7 December 2010, Google announced a pilot program that involves sending a laptop (notebook) at no cost to those US residents who want to start testing in a previous stage, the Chrome OS operating system. The computer has a 3G connection, thanks to the Verizon mobile phone provider, Wi-Fi connection, a 12.1-inch LCD screen, integrated camera, multi-touch touchpad, and a modified keyboard specially for Chrome OS.


On May 11, 2011, in the Google I/O event two Chromebooks powered by Chrome OS, manufactured by Samsung and Acer, are presented. Both Chromebooks feature SSD units, no optical drive, multi-touch touchpad, 12.1 and 11.6-inch screens, Wi-Fi or 3G connection, and long-lasting batteries for up to 8.5 continuous hours. On June 15, 2011, Chromebooks are released for sale to the public, with prices ranging from $349 to $499 USD.


With Google Chrome OS, Google opts for a new approach to make an operating system work: in Google Chrome OS, the Google Chrome web browser runs in a new window manager on top of the Linux kernel. The underlying idea is based on cloud computing where the web is the future and software developers can focus on the development of web applications. These web applications can then run on both Google Chrome OS and on existing operating systems via web browsers. The user interface Google Chrome OS is kept as small as possible. Because it is such a small system, a computer with Google Chrome OS can start up within 8 seconds.

Google has announced that it has developed a relatively safe operating system where users do not have to worry about viruses, malware and updates. It is also safe because each tab runs in a separate sandbox.

Google Chrome OS will run almost exclusively on netbooks with a solid state drive (SSD). There are no traditional applications for the desktop, it is only possible to run web applications via the built-in web browser Google Chrome. The user's data is stored encrypted on the SSD and this is constantly synchronized with the online services being used.

User Interface

Chrome OS is designed in a minimalist way, because its main tool is the Google Chrome web browser. In this way, the company plans to move much of the user interface from a desktop environment to the Internet. In fact, Google refers to its Chrome OS project as a natural extension of the Chrome browser. In other statements for a developer audience, Google emphasizes that the web is the platform, noting that web-based applications will work in Chrome and vice versa.

The main features of the user interface are:

  • Panels: Panels are small lower windows that are used for different tasks, such as downloading files, file browsers, instant messaging in Hangouts, taking notes, or event notifiers such as Google Calendar, Gmail, and system updates. The panels also allow to be minimized to hide, and can also be used while navigating in different places by remaining static.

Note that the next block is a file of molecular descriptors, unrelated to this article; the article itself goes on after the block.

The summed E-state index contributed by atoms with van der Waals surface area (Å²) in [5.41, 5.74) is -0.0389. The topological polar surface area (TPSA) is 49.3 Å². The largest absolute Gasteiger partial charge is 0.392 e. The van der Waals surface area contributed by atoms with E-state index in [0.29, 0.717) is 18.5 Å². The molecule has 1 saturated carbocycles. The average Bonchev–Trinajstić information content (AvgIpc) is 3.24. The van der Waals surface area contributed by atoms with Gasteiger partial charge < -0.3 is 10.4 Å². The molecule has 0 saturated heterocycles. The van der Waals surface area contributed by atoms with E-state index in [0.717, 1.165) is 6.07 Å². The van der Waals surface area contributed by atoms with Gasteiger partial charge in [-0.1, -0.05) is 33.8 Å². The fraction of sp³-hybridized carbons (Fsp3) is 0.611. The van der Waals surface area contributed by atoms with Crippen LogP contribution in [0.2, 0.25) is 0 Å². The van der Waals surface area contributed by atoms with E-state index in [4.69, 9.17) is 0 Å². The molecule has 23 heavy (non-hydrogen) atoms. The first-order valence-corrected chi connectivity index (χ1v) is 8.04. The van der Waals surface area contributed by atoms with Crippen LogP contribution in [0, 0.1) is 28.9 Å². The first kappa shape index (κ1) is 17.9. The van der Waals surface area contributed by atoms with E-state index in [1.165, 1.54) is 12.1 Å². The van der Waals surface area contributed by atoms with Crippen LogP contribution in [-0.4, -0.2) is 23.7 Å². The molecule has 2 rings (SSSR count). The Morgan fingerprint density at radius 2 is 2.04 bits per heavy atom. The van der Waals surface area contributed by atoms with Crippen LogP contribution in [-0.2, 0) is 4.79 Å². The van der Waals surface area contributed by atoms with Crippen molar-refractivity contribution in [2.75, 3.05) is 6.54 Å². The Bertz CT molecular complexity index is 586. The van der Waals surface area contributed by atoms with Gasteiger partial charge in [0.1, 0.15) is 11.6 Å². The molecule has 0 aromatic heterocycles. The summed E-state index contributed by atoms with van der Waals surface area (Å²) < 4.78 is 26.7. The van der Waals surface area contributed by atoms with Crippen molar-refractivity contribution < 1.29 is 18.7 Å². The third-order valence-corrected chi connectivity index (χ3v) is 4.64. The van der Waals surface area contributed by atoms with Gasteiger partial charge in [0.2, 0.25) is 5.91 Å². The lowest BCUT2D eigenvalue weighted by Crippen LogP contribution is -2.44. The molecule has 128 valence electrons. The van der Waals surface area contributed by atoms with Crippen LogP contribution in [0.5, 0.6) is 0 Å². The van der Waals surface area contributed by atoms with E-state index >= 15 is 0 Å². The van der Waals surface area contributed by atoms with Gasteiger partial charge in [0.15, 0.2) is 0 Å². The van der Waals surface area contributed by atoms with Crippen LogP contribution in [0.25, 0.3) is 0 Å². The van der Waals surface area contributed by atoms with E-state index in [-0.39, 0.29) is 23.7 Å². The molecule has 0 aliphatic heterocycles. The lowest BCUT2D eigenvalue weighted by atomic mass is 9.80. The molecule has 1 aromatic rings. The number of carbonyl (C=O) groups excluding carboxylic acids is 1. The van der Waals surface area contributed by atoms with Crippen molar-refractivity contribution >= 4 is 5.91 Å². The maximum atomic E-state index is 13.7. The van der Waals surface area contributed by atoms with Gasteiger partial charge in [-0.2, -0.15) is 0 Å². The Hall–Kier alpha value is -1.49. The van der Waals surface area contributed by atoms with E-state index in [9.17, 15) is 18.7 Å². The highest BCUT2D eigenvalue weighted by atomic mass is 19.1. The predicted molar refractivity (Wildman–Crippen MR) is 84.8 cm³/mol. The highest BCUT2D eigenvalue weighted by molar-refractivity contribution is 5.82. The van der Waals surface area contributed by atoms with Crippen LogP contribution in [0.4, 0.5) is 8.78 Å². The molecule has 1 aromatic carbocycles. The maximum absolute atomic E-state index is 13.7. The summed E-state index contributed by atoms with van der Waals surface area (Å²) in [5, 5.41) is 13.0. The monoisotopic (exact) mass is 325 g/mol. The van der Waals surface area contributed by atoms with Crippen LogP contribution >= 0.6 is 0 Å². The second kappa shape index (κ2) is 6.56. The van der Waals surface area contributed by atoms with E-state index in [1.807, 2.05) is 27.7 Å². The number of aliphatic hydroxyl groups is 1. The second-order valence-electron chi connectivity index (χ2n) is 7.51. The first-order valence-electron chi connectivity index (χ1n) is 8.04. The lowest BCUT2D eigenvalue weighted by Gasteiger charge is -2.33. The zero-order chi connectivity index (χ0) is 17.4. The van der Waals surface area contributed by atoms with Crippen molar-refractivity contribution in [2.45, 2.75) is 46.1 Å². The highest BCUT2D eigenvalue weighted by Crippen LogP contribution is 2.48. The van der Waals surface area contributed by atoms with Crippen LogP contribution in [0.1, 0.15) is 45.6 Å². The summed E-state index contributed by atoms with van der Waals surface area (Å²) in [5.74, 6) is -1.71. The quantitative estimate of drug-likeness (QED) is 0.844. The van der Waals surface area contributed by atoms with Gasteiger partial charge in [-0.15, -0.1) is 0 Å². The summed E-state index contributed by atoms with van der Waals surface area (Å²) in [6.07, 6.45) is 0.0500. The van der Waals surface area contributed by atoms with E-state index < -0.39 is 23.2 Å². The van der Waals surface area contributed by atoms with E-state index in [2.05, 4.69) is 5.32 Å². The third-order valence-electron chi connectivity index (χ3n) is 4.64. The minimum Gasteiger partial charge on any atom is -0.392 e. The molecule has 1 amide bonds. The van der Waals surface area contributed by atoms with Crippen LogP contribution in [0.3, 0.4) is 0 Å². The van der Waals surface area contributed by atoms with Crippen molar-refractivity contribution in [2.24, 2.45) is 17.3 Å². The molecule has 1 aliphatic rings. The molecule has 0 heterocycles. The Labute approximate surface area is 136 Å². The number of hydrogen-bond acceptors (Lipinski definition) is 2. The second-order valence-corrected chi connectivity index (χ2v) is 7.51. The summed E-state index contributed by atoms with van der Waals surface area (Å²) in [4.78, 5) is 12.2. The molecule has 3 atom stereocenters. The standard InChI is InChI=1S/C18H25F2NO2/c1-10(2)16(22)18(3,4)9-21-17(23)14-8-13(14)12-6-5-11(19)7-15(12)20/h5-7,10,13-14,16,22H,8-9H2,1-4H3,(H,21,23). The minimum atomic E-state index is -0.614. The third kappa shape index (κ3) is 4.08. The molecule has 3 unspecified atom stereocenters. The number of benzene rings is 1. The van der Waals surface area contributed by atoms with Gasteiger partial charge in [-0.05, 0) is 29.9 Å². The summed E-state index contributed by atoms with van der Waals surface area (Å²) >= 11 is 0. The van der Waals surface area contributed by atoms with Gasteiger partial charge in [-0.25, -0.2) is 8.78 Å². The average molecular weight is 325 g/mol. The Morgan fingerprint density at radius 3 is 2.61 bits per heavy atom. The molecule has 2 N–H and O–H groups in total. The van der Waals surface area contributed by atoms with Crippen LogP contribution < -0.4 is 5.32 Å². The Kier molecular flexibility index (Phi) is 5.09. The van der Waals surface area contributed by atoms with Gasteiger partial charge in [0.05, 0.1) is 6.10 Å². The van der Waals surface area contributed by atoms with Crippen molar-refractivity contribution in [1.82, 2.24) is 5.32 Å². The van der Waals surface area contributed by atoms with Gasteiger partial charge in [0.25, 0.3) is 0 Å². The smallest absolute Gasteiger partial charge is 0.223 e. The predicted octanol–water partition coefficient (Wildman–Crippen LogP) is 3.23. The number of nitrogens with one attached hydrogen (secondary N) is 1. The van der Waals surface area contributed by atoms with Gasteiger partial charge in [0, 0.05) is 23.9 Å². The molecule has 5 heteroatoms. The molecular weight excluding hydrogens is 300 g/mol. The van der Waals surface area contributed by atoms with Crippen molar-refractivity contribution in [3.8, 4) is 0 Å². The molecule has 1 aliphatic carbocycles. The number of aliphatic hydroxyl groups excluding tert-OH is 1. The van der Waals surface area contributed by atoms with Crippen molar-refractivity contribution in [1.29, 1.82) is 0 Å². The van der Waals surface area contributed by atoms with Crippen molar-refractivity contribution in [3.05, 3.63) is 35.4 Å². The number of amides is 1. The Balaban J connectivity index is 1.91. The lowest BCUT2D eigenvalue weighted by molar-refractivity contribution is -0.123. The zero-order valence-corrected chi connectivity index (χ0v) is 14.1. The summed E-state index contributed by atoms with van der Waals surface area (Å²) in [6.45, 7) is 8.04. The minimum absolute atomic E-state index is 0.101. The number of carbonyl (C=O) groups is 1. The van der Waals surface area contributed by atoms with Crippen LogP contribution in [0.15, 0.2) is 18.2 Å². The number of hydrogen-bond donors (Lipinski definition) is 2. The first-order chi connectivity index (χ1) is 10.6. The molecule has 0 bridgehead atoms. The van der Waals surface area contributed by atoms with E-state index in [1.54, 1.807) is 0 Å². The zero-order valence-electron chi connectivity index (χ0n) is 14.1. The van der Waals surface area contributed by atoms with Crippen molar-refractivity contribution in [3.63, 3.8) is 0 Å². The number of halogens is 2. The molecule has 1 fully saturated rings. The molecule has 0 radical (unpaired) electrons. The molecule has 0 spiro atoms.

• Indicators: The indicators are in the upper right, and indicate processes such as time, battery, Wi-Fi connection and selector, and 3G connection.
  • Tabs: Tabs are the most used in the system, are used to open applications and sites, and allow you to open system options. The tabs can also be "fixed" and reduced in size to be anchored in the upper left.
  • Launchers: Launchers appear on the home page, and are large icons that are used to open web applications, also view the most visited sites, and view bookmarks in a top bar.
  • OK Google: In new versions of this system the search function was incorporated by detecting the phrase "Ok Google", either within a new tab or within the application launcher.
  • Smartlock: This function is developed to unlock the system based on the bluetooth pairing of an Android device, which must have a security pin as an extra measure of validation.


One of the points that Google highlights most is the speed of the system, with a boot time of 8 seconds and a fairly short shutdown time, in addition to how quickly it opens its web applications.


All documents, applications, extensions, and configurations are backed up online under the concept of cloud computing. So if the user loses his machine, he can obtain another one or access it from another machine, and obtain exactly the same data that he previously maintained.

Always connected